How digital transformation enables organisational resilience
Singapore, August 10, 2016
· Digital transformation enables public sector organisations to better meet diverse citizen needs, overcome resource constraints and prepare for the unexpected
· Partnerships are key
Before we can talk about the impact of digital transformation on organisational resilience, we should ask: “What does ‘organisational resilience’ really mean?”
A useful definition is this one from the BSI, the UK’s national standards institution, which says organisational resilience is “the ability to anticipate, prepare for, respond and adapt to events – both sudden shocks and gradual change. That means being adaptable, competitive, agile and robust”.
In today’s rapidly changing global economy, that ability is undoubtedly a benefit. It’s especially important for public-sector organisations facing strong pressures to modernise and keep up with changing social needs while also controlling expenses.
Adopting digital technologies for operations and service delivery can help with both these demands. But success depends on careful thought and planning.
What’s driving digital change?
In today’s technology-driven and knowledge-based society, information is the coin of the realm. Organisations that can access, understand and respond to changing information are better positioned to meet evolving needs and service demands. They can be more adaptable, competitive, agile and robust – in other words, more resilient.
Public-sector organisations also need to pursue digital change because their stakeholders – citizens, employees, partner agencies and other government agencies – expect it. People today expect anywhere, anytime access to services. They expect to be able to access those from any kind of devices. And that’s as true for public-sector services as it is for private-sector ones.
Changing technological expectations aren’t the only major challenges public-sector organisations are facing, though. Other “megatrends” – that is, major forces affecting economies and societies globally – driving change include rising population, emerging new markets, rapid urbanisation and climate/resource challenges.
So how can public sector organisations become more resilient and prepared for such large-scale changes? This is where the careful thought and planning we referred to earlier comes in.
For example, look at Singapore’s Smart Nation initiative, which first kicked off in 2014. Among the programme’s goals are “better situational awareness through data collection” and the creation of “an anticipatory Government that can better serve our citizens”.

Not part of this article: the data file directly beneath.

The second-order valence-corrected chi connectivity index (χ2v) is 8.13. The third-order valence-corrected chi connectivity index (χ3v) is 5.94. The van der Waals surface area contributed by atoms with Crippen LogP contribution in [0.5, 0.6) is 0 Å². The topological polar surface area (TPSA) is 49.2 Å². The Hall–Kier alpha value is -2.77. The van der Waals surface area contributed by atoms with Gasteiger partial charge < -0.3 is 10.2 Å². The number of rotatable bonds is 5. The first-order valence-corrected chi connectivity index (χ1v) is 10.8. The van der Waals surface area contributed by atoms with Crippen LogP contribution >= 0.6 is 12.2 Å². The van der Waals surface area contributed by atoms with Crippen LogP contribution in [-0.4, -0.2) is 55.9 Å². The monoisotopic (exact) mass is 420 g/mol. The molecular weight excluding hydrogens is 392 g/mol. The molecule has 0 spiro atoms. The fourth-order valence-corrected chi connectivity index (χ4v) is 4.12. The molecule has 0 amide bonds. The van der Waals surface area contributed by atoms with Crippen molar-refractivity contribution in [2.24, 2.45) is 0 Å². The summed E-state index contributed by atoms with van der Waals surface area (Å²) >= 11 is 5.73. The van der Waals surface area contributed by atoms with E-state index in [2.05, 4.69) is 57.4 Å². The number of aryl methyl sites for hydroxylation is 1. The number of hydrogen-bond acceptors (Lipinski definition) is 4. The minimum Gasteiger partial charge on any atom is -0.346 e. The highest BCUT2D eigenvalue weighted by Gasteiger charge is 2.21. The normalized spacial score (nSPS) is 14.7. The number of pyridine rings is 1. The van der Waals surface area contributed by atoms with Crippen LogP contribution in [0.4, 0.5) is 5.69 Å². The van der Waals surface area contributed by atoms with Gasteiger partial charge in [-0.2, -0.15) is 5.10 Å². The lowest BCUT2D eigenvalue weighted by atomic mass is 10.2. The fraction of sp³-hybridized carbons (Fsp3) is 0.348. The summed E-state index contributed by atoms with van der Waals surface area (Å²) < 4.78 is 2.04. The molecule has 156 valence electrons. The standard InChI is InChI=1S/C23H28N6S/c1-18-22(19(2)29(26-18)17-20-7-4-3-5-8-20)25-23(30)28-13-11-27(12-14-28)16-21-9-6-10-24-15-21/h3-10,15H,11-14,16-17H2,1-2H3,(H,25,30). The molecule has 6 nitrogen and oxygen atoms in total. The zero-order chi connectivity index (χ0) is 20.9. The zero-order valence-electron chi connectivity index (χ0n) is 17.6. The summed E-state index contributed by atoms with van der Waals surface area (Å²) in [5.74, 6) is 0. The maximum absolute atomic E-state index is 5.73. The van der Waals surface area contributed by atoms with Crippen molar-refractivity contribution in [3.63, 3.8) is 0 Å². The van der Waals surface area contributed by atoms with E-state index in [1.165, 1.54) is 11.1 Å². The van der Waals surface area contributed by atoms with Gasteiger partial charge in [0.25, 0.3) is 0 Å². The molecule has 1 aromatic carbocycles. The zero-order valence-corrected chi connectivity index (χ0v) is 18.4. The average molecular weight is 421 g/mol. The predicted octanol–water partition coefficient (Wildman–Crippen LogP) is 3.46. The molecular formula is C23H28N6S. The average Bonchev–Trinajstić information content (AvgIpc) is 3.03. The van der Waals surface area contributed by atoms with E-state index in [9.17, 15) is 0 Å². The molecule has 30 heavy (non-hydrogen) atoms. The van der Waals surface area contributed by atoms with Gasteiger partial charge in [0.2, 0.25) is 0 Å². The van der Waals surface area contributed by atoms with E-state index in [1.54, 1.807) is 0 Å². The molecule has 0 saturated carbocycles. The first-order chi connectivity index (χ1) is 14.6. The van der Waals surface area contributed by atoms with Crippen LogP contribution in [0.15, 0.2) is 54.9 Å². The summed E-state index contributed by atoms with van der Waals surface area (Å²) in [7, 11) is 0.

Prior to the smart nation programme, the government has been paving the way for a technology-enabled future as early as 30 years ago, starting with a national computerisation programme in the 1980s, to iN2015, a “living blueprint” for a well-connected society.
Such efforts have already borne fruit. Singapore is now one of the most connected countries in the world, thanks to its nationwide fibre broadband network. Singaporeans also have easy access to over 100 mobile services from the government. In healthcare, medical caregivers can remotely monitor chronic disease patients.
Preparing for the unexpected
In today’s fast-changing environment, large-scale transformations must always be implemented with the potential for unexpected developments in mind. For example, as Singapore has become more and more connected, the risks to the nation’s networked systems have also grown.
“Cyber-attacks have increased in sophistication and attackers have become faster and bolder,” Singapore’s minister for communications and information Yaacob Ibrahim said recently. “It is inevitable that Singapore’s critical information infrastructure will at some point be targets.”
Preparing for such threats requires digital systems themselves to be as robust, prepared and resilient as possible. It also requires support, input and participation, not just from IT teams but also from other department heads, executives, citizens, businesses and partners.
Indeed, partnerships and collaborations are key to realising the resilience benefits of any digital transformation effort. The Cyber Security Agency of Singapore (CSA), for example, brings together cybersecurity capabilities across the government. The CSA has also partnered local and foreign industry players to boost Singapore’s cybersecurity capabilities.
All in all, digital transformation enables public sector organisations to better meet diverse citizen needs, overcome resource constraints and prepare for the unexpected – in other words to become more resilient. With new challenges expected to span multiple domains, it also takes careful planning, plus collaboration across agencies and industry players, to achieve organisational resilience.